CHRO survey: Hybrid work is here to stay, and employees are in the driver’s seat
High-growth startups have made massive adaptations to keep and attract people—but in ways that could threaten prized ingredients of success: culture and product development.
Ever since Google ushered in the era of open offices, gourmet food, and workplace massages, there has been a broad consensus about how to organize the workplace for entrepreneurial success: get people into the office, encourage them to stay as long as possible, and create opportunities for collaboration. Now, leaders may be forced to rethink that formula, in large part because employees are no longer buying into it.
A new survey of CHROs at SoftBank Vision Fund 1 and 2 portfolio companies from around the world shows that virtually all plan to embrace some form of hybrid or remote work even after the pandemic ends, with only 6% expecting a full return to the office. The decision is largely driven by employees, who have made it clear they value the freedom to choose where and when they want to work. And in an environment where the competition for talent is as fierce as ever—60% of respondents identified hiring and retention as their top priority and challenge in 2022—companies know flexibility is table stakes in the race to remain competitive.
The survey also shows that for CHROs and other executives, this state of affairs sets up a challenge that’s likely to dominate their lives for years to come. Hybrid work is believed to have its advantages, such as increased productivity and leaner costs. But survey respondents also said hybrid work may negatively affect two critical ingredients that often determine success at venture-backed startups and help companies differentiate from each other: culture and product development.
CEOs and other leaders will need to find creative ways to head off these downsides. The strategies survey respondents say they are already implementing are a good starting point. They include over-communication, increased transparency, developing writing-oriented cultures that document what was previously shared only verbally, and a stepped-up reliance on digital collaboration tools. Perhaps the clearest sign that none of these can replace face-to-face interactions is that 4 out of 5 of those polled say they plan on hosting more off-sites to get people together in person.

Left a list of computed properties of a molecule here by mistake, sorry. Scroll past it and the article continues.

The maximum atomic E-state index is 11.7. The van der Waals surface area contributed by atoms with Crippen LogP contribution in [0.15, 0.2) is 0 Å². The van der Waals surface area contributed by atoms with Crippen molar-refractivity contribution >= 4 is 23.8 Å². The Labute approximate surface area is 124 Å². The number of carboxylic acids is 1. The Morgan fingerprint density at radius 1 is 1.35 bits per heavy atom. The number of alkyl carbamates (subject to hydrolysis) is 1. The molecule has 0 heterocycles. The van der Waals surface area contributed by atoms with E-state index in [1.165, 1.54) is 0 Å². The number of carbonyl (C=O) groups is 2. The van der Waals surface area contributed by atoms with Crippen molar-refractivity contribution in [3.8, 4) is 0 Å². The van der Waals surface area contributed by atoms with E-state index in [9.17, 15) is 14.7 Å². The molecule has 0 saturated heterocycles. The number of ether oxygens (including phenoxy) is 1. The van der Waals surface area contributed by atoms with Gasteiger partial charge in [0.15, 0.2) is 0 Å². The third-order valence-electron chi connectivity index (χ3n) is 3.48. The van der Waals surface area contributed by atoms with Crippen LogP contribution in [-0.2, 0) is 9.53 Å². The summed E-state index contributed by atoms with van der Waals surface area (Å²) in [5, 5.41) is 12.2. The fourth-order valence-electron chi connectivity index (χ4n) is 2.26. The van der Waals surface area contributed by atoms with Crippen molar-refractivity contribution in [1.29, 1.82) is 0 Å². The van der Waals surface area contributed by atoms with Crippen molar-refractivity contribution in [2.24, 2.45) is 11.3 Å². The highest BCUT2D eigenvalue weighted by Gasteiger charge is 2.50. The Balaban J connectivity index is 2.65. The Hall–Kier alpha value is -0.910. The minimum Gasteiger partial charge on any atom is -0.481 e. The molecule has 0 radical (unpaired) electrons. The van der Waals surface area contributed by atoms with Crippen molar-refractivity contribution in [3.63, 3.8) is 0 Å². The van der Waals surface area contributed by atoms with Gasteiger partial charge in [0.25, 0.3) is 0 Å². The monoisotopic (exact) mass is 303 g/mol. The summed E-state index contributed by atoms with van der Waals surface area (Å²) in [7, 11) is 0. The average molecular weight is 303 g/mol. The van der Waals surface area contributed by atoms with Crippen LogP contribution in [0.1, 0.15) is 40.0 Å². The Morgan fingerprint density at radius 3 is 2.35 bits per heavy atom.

The survey, which included participation from 53 companies, surfaced other insights which we highlight below. But the overriding theme is clear: The balance of power has shifted significantly from employers to employees, and companies that want to succeed are being forced to adapt. Here are the five key trends that emerged:
1. Globally, 80% of companies say they need to offer hybrid work to remain competitive
For all the talk of telecommuting over the years, hybrid work was by no means the norm before the pandemic. As of early 2020, 66% of companies required employees to be in the office five days a week. By early 2022, that number had plummeted to 6%, and it is expected to remain there based on survey respondents’ plans. This is no surprise, given that more than 80% of American and European companies feel they need to offer hybrid work to remain competitive.
Companies offering hybrid work environment
Companies who say they need to offer hybrid work to remain competitive
Not only are companies letting go of their in-the-office-all-the-time culture, but most have even given up trying to impose rules on their hybrid frameworks. That flies in the face of advice from HR experts, who have consistently recommended some structure (for instance, days when everyone is expected in the office and days when no one should be in the office) to ensure equity and to maximize opportunities for collaboration. The majority of companies are letting employees decide if and when to come to the office.